Atlanta Hawks v Indiana Pacers - Game Five

Pacers assert themselves (as do referees), take charge of series with easy win over Hawks

8 Comments

The NBA’s conventional wisdom is that star players are good everywhere but role players tend to be better at home.

In the case of the Pacers and Hawks, the entire team persona seems to flip depending on where the game is played.

Game 5 was back in Indiana and after a couple dismal performances on the road the Pacers played their best game of the series on their way to a 106-83 win behind 63 points from their starting front line.

The Pacers lead the series 3-2, with Game 6 back in Atlanta Friday night. Based on how this series has gone, expect a huge night from the Hawks.

Also, let’s hope the referees aren’t as whistle happy as they were Wednesday night. The third quarter took nearly an hour (58 minutes) thanks to the constant whistles. And nobody was playing hack-an-anybody. But we’ll talk more about that later.

Indiana finally made some adjustments to the Hawks starting Johan Petro (moving Al Horford to the four and Josh Smith to the three). The Pacers put the ball in Paul George’s hands and ran him off pick-and-rolls —Smith, normally playing the four, isn’t used to having to cover the ball handler coming off that pick and he was getting knocked out of position all night. In the first half George shot 4-of-4 with 4 assists (he finished with 18 points).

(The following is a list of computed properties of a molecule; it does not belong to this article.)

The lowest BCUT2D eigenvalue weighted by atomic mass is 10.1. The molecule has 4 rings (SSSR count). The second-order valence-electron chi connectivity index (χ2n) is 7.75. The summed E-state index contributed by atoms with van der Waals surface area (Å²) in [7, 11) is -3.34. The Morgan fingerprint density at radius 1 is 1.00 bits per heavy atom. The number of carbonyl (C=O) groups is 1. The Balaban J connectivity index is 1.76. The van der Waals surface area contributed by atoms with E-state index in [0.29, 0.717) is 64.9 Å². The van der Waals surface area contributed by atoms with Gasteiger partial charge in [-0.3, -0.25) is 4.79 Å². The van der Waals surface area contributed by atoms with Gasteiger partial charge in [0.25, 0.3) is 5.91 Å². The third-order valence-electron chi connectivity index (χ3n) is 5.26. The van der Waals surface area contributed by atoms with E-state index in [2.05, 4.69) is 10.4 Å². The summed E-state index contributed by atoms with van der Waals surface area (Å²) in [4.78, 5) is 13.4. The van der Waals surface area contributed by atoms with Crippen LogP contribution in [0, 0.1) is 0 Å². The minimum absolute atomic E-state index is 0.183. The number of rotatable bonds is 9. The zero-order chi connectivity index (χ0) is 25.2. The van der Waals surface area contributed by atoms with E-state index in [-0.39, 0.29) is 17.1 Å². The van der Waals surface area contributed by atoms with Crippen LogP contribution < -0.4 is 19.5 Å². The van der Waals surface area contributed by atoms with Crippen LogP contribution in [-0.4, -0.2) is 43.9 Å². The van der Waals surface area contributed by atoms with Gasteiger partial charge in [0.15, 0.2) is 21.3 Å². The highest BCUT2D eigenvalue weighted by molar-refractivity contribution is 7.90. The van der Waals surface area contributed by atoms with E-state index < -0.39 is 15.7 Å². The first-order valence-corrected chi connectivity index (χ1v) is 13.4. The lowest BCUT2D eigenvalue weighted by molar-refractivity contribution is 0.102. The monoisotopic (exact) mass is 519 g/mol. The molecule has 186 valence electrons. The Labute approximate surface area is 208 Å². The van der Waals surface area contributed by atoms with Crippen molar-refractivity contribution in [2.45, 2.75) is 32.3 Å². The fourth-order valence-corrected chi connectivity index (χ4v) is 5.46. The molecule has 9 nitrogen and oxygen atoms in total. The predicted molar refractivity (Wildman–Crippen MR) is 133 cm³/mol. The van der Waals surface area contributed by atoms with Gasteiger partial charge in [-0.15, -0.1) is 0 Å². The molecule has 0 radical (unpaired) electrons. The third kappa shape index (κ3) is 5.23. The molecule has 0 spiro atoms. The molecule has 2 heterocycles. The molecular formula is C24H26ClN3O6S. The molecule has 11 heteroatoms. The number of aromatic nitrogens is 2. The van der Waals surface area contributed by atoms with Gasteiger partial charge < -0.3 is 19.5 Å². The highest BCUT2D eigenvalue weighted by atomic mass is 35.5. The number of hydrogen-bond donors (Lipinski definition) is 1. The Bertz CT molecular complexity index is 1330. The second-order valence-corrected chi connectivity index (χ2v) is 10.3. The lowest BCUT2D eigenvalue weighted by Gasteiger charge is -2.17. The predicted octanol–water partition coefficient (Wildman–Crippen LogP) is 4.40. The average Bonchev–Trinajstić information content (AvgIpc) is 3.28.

Then in the second quarter the Pacers just pounded it with their big men inside — David West had 12 in second quarter as he just was more physical than the Hawks front line. Roy Hibbert had 14 in the first half, mostly by going 8-of-8 at free throw line as he was aggressive and attacking again. He does that at home.

Meanwhile, the Hawks went back to struggling against the Pacers defense, shooting just 37.5 percent in the first half. The Pacers led 50-43 at the break.

Indiana came out in the second half on an 18-5 run to put the game away. The Hawks shot 4-of-14 in the third quarter, and by the time the quarter ended the game pretty much has as well.

Of course, it took forever for the third quarter to end. Thanks to the referees.

The game had started to get a little chippy as playoff games will, and the referees decided to control that by whistling down everything — 13 fouls were called on the Pacers, 5 on the hawks and there were another 3 technicals. As noted before, it was a 58-minute quarter. It took longer than a soccer half with 5 minutes of injury time tacked on.

West finished with 24 points, George had 21 on 7-of-8 shooting, Roy Hibbert had 18 and George Hill 15. All of them outscored the Hawks leaders, Smith and Horford with 14 a piece.

Before you draw concussions about how the Pacers’ varied attack sets the tone for Game 6, just remember it goes back to Atlanta and that game will likely look nothing at all like this one.